Photo: Courtesy of Tess Kincaid at Magpie Tales
His hands trembled slightly, this old man who shuffled close to peer at the shelves laden with treasure. He resented the small failure of nerves and muscle, these erosions of time abrading the strength he used to be. He resented in silence.
The old man was never one to waste energy on zero sum games that failed to advance the cause of the mind.
In the middle of the row of bookcases hung an antique lamp. A cage of copper bars riveted to a curved sheet acting as reflector, perched on the end of a burnished walnut handle. A cord wrapped in cotton the shade of emeralds trailed away to a porcelain receptacle recessed in the saddle-colored walnut baseboard along the floor.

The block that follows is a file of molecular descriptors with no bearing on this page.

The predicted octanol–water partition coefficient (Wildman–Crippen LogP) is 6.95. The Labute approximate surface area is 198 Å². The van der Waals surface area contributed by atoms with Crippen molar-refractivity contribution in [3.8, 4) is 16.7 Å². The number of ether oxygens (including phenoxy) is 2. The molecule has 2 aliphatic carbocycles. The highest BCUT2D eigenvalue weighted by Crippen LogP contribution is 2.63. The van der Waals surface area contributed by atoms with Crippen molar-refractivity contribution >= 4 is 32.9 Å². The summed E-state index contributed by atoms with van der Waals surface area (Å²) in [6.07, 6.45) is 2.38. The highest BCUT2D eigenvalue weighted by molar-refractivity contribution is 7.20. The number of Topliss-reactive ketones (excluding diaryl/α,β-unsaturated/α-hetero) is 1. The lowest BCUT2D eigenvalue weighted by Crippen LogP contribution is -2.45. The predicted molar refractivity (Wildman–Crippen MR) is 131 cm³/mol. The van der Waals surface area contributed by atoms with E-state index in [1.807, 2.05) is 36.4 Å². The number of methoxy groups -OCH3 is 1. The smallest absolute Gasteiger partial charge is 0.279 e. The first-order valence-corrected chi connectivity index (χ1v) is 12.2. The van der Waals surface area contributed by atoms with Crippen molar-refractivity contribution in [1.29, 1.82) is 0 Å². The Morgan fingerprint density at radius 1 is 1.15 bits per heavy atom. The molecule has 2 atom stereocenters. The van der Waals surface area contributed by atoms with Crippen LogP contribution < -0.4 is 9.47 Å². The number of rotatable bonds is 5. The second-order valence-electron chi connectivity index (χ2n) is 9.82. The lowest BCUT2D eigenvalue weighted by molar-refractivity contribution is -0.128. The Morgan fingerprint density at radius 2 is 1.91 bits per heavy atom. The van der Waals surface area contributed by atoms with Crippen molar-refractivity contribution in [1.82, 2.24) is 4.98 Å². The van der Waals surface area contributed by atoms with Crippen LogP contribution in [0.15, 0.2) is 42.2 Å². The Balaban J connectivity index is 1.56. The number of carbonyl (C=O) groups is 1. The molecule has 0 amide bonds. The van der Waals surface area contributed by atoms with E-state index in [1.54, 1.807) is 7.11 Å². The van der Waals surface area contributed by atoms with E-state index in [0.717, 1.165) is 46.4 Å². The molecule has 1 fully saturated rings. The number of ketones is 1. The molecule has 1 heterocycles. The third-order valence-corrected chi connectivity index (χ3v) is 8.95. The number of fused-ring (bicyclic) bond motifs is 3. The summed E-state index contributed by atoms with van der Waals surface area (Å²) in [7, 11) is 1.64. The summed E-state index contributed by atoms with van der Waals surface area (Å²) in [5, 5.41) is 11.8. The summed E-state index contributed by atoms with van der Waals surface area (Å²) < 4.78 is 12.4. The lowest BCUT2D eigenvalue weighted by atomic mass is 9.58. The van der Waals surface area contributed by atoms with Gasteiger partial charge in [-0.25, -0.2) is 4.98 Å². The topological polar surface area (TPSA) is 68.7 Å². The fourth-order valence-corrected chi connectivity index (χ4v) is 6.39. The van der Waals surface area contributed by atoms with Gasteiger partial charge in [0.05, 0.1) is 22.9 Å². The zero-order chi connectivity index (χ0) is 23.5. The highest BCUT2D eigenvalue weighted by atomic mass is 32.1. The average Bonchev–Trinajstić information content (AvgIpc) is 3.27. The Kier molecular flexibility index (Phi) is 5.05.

The old man gripped the lamp handle and flicked the switch. Warm, golden light flared out over the spines of the books facing the man, eager faces of linen and leather adorned with tattoos of gold and silver turning to the sun. He allowed himself a smile. The metaphor never ceased to amuse him; he took great pleasure in imagining the library to be his personal garden, watered with attention and interest, bursting with blooms of words, glorious words written on petals of muslin and rag, linen and vellum. He drew a deep breath inhaling the deep scent of old paper and eternal contentment.
Today, the old man was unsure of what for which he searched. He stepped slowly, softly to were he last recalled seeing his old friend Borges. There was a volume there, clad in black leather with the name inscribed in letters of fading silver. His eyes were unsure, even with the light, but his hands never failed him. His fingers came to rest, and they knew. Gripping the spine ever so carefully, the old man pulled the book from the soft embrace of its lovers, and held it to his heart. Today, he would know if briefly, what it meant to live forever.